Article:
Lancashire Religious Writers and the English Monarchy, 1521-1689
Author: Malcolm Hardman
Publisher: Fairleigh Dickinson Univ Press
The market town of Bolton in the County and royal Duchy of Lancaster has been noted by specialist scholars and general writers alike for its extraordinary contribution to the history of the Reformation, Civil War, and Nonconformity, and to its stream of vigorous religious writers. In this book for the first time these authors are located in their native landscape and discussed in their rich individuality and as a group. Aiming at supremacy in church and state, Henry VIII had destroyed regional pilgrimage shrines that drew both earthly and religious loyalty. Seeking a fairer image of God in Trinity, religious writers felt compelled to modify political concepts of authority, sovereignty, and assent already associated with Father, son, and Spirit. In the process, both God and the king were transformed.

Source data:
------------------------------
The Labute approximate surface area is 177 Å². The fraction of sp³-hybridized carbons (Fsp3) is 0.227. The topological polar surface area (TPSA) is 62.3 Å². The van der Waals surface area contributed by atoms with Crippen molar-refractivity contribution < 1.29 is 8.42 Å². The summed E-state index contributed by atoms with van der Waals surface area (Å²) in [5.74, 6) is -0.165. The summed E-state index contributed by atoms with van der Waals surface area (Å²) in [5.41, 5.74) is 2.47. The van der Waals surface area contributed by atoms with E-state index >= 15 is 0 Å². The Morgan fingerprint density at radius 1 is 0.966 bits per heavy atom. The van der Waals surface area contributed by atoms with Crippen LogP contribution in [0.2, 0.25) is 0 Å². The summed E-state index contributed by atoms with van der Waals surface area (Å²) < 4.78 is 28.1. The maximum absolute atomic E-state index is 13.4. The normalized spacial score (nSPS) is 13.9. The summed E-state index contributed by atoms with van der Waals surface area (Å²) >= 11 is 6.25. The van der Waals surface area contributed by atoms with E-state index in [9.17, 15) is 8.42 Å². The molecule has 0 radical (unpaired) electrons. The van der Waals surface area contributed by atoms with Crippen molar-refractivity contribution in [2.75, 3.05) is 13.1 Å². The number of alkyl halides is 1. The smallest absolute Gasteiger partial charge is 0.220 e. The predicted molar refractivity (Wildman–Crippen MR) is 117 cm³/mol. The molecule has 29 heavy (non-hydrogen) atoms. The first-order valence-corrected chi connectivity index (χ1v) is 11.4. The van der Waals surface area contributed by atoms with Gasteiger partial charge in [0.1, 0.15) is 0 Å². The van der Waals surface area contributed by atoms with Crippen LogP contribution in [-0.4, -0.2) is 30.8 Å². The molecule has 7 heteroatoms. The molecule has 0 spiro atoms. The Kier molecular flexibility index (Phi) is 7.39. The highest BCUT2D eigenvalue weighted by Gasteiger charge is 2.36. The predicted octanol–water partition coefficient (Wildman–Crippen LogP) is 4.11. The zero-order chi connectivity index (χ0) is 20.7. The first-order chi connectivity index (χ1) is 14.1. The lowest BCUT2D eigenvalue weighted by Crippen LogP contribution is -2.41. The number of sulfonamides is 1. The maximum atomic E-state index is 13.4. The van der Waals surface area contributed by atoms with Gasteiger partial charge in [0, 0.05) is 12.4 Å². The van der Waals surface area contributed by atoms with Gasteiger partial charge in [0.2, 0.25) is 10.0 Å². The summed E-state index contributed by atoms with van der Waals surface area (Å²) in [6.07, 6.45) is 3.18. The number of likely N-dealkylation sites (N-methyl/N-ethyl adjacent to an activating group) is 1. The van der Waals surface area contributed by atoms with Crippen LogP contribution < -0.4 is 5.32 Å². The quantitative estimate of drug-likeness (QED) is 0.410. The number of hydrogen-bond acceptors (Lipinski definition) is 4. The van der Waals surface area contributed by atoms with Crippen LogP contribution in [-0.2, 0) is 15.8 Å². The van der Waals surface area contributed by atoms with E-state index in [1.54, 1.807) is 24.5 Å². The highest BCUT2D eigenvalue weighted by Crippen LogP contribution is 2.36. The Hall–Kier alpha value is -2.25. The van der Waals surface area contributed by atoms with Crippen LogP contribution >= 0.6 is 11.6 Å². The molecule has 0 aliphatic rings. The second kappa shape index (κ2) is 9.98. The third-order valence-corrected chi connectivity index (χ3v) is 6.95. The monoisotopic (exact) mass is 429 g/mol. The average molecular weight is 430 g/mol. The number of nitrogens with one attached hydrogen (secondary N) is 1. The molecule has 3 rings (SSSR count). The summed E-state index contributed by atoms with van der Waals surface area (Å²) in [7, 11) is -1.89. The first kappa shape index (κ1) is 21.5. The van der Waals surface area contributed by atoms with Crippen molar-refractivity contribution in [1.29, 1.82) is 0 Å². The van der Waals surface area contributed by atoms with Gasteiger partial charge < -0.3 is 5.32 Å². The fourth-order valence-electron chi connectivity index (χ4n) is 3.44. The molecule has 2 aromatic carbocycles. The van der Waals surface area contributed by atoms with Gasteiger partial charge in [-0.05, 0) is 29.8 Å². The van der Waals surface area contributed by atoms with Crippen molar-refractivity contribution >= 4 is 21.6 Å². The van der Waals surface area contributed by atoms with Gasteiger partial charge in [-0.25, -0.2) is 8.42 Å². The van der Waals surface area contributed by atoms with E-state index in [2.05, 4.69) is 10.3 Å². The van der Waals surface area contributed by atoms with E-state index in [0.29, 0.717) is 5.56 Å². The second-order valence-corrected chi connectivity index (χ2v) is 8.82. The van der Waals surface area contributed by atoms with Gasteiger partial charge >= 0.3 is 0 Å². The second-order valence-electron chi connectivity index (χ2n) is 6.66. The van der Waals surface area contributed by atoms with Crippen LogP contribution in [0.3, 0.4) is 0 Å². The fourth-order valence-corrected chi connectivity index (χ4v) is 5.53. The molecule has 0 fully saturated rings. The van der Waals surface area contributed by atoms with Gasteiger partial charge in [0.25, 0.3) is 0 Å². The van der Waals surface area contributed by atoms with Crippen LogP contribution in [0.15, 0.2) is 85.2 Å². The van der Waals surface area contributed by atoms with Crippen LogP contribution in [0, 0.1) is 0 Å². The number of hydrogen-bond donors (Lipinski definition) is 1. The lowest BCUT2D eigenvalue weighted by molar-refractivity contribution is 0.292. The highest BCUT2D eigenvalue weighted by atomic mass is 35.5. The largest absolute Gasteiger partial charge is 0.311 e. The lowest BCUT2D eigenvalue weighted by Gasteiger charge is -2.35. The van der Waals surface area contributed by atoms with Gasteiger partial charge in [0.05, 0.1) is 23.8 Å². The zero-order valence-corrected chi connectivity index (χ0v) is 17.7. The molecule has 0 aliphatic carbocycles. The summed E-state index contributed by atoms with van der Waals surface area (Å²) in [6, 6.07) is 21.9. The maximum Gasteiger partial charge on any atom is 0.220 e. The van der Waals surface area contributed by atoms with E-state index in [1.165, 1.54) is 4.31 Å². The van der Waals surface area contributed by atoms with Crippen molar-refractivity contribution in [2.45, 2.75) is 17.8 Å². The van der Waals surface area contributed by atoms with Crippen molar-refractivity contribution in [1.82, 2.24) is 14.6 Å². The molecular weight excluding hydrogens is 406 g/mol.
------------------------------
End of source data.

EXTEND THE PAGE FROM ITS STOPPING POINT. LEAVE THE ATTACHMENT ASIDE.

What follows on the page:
or, A Geographical Dictionary: Containing, in Alphabetical Order, a Description of All the Countries, Kingdoms, States, Cities, Towns, Principal Rivers, Lakes, Harbors, Mountains, &c., &c. in Europe, Asia, and Africa, with their Adjacent Islands